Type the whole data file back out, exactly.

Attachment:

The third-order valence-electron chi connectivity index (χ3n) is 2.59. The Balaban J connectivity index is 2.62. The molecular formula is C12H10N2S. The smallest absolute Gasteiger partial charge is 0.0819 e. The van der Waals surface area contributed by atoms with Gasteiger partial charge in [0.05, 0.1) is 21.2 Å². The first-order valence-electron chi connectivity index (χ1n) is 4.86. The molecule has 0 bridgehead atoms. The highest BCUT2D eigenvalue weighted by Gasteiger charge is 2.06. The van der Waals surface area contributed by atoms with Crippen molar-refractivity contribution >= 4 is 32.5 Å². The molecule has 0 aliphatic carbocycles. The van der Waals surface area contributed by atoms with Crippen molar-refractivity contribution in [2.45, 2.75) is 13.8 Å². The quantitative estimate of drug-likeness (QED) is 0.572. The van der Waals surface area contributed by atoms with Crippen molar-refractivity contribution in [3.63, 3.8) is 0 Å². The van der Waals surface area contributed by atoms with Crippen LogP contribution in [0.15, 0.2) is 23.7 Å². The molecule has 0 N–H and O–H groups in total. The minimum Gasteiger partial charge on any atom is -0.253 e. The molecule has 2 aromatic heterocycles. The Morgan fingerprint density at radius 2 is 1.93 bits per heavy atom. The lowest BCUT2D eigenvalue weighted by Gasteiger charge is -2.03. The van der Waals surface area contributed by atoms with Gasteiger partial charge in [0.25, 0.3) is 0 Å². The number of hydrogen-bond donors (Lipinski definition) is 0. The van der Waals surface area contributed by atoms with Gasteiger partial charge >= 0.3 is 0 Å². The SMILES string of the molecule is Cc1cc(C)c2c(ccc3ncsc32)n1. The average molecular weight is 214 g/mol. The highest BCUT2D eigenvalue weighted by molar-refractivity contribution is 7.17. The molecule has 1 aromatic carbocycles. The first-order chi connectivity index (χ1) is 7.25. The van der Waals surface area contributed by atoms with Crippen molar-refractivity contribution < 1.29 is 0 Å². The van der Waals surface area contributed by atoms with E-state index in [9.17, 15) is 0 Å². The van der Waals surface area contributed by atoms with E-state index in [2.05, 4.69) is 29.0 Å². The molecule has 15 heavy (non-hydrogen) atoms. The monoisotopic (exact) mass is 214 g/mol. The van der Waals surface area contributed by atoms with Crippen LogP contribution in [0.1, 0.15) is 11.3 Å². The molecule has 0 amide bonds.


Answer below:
The third-order valence-electron chi connectivity index (χ3n) is 2.59. The Balaban J connectivity index is 2.62. The molecular formula is C12H10N2S. The smallest absolute Gasteiger partial charge is 0.0819 e. The van der Waals surface area contributed by atoms with Gasteiger partial charge in [0.05, 0.1) is 21.2 Å². The first-order valence-electron chi connectivity index (χ1n) is 4.86. The molecule has 0 bridgehead atoms. The highest BCUT2D eigenvalue weighted by Gasteiger charge is 2.06. The van der Waals surface area contributed by atoms with Crippen molar-refractivity contribution >= 4 is 32.5 Å². The molecule has 0 aliphatic carbocycles. The van der Waals surface area contributed by atoms with Crippen molar-refractivity contribution in [2.45, 2.75) is 13.8 Å². The quantitative estimate of drug-likeness (QED) is 0.572. The van der Waals surface area contributed by atoms with Crippen molar-refractivity contribution in [3.63, 3.8) is 0 Å². The van der Waals surface area contributed by atoms with Crippen LogP contribution in [0.15, 0.2) is 23.7 Å². The molecule has 0 N–H and O–H groups in total. The minimum Gasteiger partial charge on any atom is -0.253 e. The molecule has 2 aromatic heterocycles. The Morgan fingerprint density at radius 2 is 1.93 bits per heavy atom. The lowest BCUT2D eigenvalue weighted by Gasteiger charge is -2.03. The van der Waals surface area contributed by atoms with Gasteiger partial charge in [0.25, 0.3) is 0 Å². The number of hydrogen-bond donors (Lipinski definition) is 0. The van der Waals surface area contributed by atoms with Gasteiger partial charge >= 0.3 is 0 Å². The SMILES string of the molecule is Cc1cc(C)c2c(ccc3ncsc32)n1. The average molecular weight is 214 g/mol. The highest BCUT2D eigenvalue weighted by molar-refractivity contribution is 7.17. The molecule has 1 aromatic carbocycles. The first-order chi connectivity index (χ1) is 7.25. The van der Waals surface area contributed by atoms with Crippen molar-refractivity contribution < 1.29 is 0 Å². The van der Waals surface area contributed by atoms with E-state index in [9.17, 15) is 0 Å². The van der Waals surface area contributed by atoms with E-state index in [2.05, 4.69) is 29.0 Å². The molecule has 15 heavy (non-hydrogen) atoms. The monoisotopic (exact) mass is 214 g/mol. The van der Waals surface area contributed by atoms with Crippen LogP contribution in [0.1, 0.15) is 11.3 Å². The molecule has 0 amide bonds.